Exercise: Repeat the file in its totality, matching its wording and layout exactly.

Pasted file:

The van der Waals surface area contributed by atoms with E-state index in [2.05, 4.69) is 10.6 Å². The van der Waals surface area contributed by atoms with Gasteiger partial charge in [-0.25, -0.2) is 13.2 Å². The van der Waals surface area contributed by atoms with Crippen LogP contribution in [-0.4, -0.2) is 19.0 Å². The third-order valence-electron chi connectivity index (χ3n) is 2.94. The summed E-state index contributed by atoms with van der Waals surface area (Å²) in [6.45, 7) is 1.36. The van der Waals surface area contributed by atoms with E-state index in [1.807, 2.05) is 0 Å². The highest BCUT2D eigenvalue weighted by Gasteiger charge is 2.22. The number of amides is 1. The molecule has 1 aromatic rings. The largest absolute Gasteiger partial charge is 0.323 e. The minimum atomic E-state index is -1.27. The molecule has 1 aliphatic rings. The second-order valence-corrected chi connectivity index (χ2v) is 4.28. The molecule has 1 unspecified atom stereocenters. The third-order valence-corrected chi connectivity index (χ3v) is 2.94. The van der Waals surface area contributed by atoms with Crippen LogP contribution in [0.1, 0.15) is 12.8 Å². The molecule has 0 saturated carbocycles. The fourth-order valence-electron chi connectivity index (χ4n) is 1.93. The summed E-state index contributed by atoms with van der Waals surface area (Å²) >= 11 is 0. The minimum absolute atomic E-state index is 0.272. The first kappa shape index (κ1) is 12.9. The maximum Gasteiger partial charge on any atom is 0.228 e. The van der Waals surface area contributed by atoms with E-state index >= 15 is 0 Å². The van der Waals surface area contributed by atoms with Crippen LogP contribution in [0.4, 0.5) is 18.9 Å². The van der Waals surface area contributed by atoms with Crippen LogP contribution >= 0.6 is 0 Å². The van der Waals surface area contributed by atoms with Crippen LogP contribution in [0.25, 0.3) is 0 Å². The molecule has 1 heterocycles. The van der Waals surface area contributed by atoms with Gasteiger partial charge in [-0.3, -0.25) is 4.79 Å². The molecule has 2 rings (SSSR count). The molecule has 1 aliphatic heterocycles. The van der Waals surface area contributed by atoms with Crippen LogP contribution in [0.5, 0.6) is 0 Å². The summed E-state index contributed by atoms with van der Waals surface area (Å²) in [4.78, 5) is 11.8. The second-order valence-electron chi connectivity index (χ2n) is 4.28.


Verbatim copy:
The van der Waals surface area contributed by atoms with E-state index in [2.05, 4.69) is 10.6 Å². The van der Waals surface area contributed by atoms with Gasteiger partial charge in [-0.25, -0.2) is 13.2 Å². The van der Waals surface area contributed by atoms with Crippen LogP contribution in [-0.4, -0.2) is 19.0 Å². The third-order valence-electron chi connectivity index (χ3n) is 2.94. The summed E-state index contributed by atoms with van der Waals surface area (Å²) in [6.45, 7) is 1.36. The van der Waals surface area contributed by atoms with E-state index in [1.807, 2.05) is 0 Å². The highest BCUT2D eigenvalue weighted by Gasteiger charge is 2.22. The number of amides is 1. The molecule has 1 aromatic rings. The largest absolute Gasteiger partial charge is 0.323 e. The minimum atomic E-state index is -1.27. The molecule has 1 aliphatic rings. The second-order valence-corrected chi connectivity index (χ2v) is 4.28. The molecule has 1 unspecified atom stereocenters. The third-order valence-corrected chi connectivity index (χ3v) is 2.94. The van der Waals surface area contributed by atoms with Crippen LogP contribution in [0.1, 0.15) is 12.8 Å². The molecule has 0 saturated carbocycles. The fourth-order valence-electron chi connectivity index (χ4n) is 1.93. The summed E-state index contributed by atoms with van der Waals surface area (Å²) >= 11 is 0. The minimum absolute atomic E-state index is 0.272. The first kappa shape index (κ1) is 12.9. The maximum Gasteiger partial charge on any atom is 0.228 e. The van der Waals surface area contributed by atoms with E-state index >= 15 is 0 Å². The van der Waals surface area contributed by atoms with Crippen LogP contribution in [0.4, 0.5) is 18.9 Å². The van der Waals surface area contributed by atoms with Crippen LogP contribution >= 0.6 is 0 Å². The van der Waals surface area contributed by atoms with Crippen LogP contribution in [0.25, 0.3) is 0 Å². The molecule has 1 heterocycles. The van der Waals surface area contributed by atoms with Gasteiger partial charge in [-0.3, -0.25) is 4.79 Å². The molecule has 2 rings (SSSR count). The molecule has 1 aliphatic heterocycles. The van der Waals surface area contributed by atoms with Crippen LogP contribution in [0.5, 0.6) is 0 Å². The summed E-state index contributed by atoms with van der Waals surface area (Å²) in [4.78, 5) is 11.8. The second-order valence-electron chi connectivity index (χ2n) is 4.28.